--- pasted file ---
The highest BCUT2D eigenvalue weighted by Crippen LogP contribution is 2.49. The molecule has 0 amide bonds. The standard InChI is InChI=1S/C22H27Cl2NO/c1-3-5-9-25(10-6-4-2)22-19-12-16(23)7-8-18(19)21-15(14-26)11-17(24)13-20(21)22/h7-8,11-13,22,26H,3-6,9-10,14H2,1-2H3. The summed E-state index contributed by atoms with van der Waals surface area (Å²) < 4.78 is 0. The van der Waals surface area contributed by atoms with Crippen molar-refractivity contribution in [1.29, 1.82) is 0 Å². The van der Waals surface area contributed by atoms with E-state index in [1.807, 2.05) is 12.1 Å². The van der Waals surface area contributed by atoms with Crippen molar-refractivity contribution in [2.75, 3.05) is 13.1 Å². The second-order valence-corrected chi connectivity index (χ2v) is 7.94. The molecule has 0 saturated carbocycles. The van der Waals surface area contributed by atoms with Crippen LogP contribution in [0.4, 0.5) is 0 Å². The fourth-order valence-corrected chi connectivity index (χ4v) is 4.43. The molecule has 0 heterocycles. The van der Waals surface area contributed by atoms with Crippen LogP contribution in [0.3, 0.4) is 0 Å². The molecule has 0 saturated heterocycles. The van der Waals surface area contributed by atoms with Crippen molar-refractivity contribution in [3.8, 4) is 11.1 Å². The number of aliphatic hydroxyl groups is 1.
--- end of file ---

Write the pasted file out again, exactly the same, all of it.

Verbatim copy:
The highest BCUT2D eigenvalue weighted by Crippen LogP contribution is 2.49. The molecule has 0 amide bonds. The standard InChI is InChI=1S/C22H27Cl2NO/c1-3-5-9-25(10-6-4-2)22-19-12-16(23)7-8-18(19)21-15(14-26)11-17(24)13-20(21)22/h7-8,11-13,22,26H,3-6,9-10,14H2,1-2H3. The summed E-state index contributed by atoms with van der Waals surface area (Å²) < 4.78 is 0. The van der Waals surface area contributed by atoms with Crippen molar-refractivity contribution in [1.29, 1.82) is 0 Å². The van der Waals surface area contributed by atoms with E-state index in [1.807, 2.05) is 12.1 Å². The van der Waals surface area contributed by atoms with Crippen molar-refractivity contribution in [2.75, 3.05) is 13.1 Å². The second-order valence-corrected chi connectivity index (χ2v) is 7.94. The molecule has 0 saturated carbocycles. The van der Waals surface area contributed by atoms with Crippen LogP contribution in [0.4, 0.5) is 0 Å². The fourth-order valence-corrected chi connectivity index (χ4v) is 4.43. The molecule has 0 heterocycles. The van der Waals surface area contributed by atoms with Crippen LogP contribution in [0.3, 0.4) is 0 Å². The molecule has 0 saturated heterocycles. The van der Waals surface area contributed by atoms with Crippen molar-refractivity contribution in [3.8, 4) is 11.1 Å². The number of aliphatic hydroxyl groups is 1.